verb (used with object)
to make different in some particular, as size, style, course, or the like; modify: to alter a coat; to alter a will; to alter course.
to castrate or spay.
verb (used without object)
to change; become different or modified.
Origin of alter
1350–1400; Middle English < Old French alterer < Late Latin alterāre to change, worsen, derivative of Latin alter otherRelated formsal·ter·er, nounhalf-al·tered, adjectivepre·al·ter, verb (used with object)re·al·ter, verbun·al·ter·ing, adjectivewell-al·tered, adjectiveCan be confusedaltar alter
Based on the Random House Unabridged Dictionary, © Random House, Inc. 2019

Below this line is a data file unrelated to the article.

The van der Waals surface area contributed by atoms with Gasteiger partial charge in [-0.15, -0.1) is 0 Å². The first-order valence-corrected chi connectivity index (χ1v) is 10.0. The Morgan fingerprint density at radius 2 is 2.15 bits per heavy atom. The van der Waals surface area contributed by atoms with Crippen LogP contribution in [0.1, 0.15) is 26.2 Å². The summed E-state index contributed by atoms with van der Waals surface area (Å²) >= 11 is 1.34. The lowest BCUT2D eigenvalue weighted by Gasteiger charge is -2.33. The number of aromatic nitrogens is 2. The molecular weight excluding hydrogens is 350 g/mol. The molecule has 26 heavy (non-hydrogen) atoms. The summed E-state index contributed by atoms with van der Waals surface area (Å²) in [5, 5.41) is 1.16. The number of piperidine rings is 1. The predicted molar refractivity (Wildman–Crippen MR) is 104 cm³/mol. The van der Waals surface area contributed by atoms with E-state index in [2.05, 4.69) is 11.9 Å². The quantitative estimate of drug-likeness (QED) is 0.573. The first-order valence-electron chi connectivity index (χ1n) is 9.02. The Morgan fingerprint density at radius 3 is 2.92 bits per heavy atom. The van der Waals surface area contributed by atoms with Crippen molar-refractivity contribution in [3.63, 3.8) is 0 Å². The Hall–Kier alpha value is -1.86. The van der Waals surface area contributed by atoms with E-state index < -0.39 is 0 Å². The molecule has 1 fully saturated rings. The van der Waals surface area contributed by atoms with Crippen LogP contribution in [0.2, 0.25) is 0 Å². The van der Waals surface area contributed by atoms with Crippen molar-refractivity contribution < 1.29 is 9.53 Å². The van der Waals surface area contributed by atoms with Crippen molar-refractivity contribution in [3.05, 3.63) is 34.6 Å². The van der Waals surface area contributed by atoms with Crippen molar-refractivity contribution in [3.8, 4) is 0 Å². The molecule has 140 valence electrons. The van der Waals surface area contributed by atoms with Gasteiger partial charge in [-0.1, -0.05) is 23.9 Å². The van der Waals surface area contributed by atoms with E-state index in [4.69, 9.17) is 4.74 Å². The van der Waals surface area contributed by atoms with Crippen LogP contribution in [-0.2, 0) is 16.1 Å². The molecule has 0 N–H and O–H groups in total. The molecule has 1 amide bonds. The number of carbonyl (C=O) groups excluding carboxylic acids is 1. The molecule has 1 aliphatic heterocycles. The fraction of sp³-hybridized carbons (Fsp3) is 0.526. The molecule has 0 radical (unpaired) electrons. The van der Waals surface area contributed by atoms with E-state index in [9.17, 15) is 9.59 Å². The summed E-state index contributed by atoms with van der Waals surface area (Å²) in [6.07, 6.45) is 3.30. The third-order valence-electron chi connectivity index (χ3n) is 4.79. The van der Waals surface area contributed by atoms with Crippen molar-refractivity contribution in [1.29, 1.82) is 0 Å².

British Dictionary definitions for alterer
Derived Formsalterable, adjectivealterably, adverbalterability, noun
to make or become different in some respect; change
(tr) informal, mainly US a euphemistic word for castrate, spay
Word Origin for alter
C14: from Old French alterer, from Medieval Latin alterāre to change, from Latin alter other
Collins English Dictionary - Complete & Unabridged 2012 Digital Edition
© William Collins Sons & Co. Ltd. 1979, 1986 © HarperCollins
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Word Origin and History for alterer
late 14c., "to change (something)," from Old French alterer "change, alter," from Medieval Latin alterare "to change," from Latin alter "the other (of the two)," from PIE *al- "beyond" (see alias (adv.)) + comparative suffix -ter (cf. other). Intransitive sense "to become otherwise" first recorded 1580s. Related: Altered; altering.
Online Etymology Dictionary, © 2010 Douglas Harper